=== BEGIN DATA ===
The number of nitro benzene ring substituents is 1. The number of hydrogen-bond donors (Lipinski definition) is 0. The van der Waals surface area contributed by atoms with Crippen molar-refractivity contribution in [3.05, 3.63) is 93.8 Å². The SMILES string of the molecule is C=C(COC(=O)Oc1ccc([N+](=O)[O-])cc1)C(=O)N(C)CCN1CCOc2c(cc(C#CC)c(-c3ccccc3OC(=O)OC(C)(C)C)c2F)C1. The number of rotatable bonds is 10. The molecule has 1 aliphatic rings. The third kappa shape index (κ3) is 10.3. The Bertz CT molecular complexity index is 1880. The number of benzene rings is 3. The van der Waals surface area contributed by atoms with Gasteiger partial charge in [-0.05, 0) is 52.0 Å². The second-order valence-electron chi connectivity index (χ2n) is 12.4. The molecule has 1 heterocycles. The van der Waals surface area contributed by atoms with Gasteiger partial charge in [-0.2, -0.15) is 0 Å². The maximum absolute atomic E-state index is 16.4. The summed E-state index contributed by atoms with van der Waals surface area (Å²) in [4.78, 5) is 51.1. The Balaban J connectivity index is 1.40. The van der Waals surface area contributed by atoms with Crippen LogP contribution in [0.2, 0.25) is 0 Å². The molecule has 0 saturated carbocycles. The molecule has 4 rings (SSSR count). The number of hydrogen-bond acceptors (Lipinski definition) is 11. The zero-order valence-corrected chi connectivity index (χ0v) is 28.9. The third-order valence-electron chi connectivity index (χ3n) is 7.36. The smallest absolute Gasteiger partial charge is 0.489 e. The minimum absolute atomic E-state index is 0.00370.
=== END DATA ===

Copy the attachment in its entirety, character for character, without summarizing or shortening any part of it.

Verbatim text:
The number of nitro benzene ring substituents is 1. The number of hydrogen-bond donors (Lipinski definition) is 0. The van der Waals surface area contributed by atoms with Crippen molar-refractivity contribution in [3.05, 3.63) is 93.8 Å². The SMILES string of the molecule is C=C(COC(=O)Oc1ccc([N+](=O)[O-])cc1)C(=O)N(C)CCN1CCOc2c(cc(C#CC)c(-c3ccccc3OC(=O)OC(C)(C)C)c2F)C1. The number of rotatable bonds is 10. The molecule has 1 aliphatic rings. The third kappa shape index (κ3) is 10.3. The Bertz CT molecular complexity index is 1880. The number of benzene rings is 3. The van der Waals surface area contributed by atoms with Gasteiger partial charge in [-0.05, 0) is 52.0 Å². The second-order valence-electron chi connectivity index (χ2n) is 12.4. The molecule has 1 heterocycles. The van der Waals surface area contributed by atoms with Gasteiger partial charge in [-0.2, -0.15) is 0 Å². The maximum absolute atomic E-state index is 16.4. The summed E-state index contributed by atoms with van der Waals surface area (Å²) in [4.78, 5) is 51.1. The Balaban J connectivity index is 1.40. The van der Waals surface area contributed by atoms with Crippen LogP contribution in [0.2, 0.25) is 0 Å². The molecule has 0 saturated carbocycles. The molecule has 4 rings (SSSR count). The number of hydrogen-bond acceptors (Lipinski definition) is 11. The zero-order valence-corrected chi connectivity index (χ0v) is 28.9. The third-order valence-electron chi connectivity index (χ3n) is 7.36. The smallest absolute Gasteiger partial charge is 0.489 e. The minimum absolute atomic E-state index is 0.00370.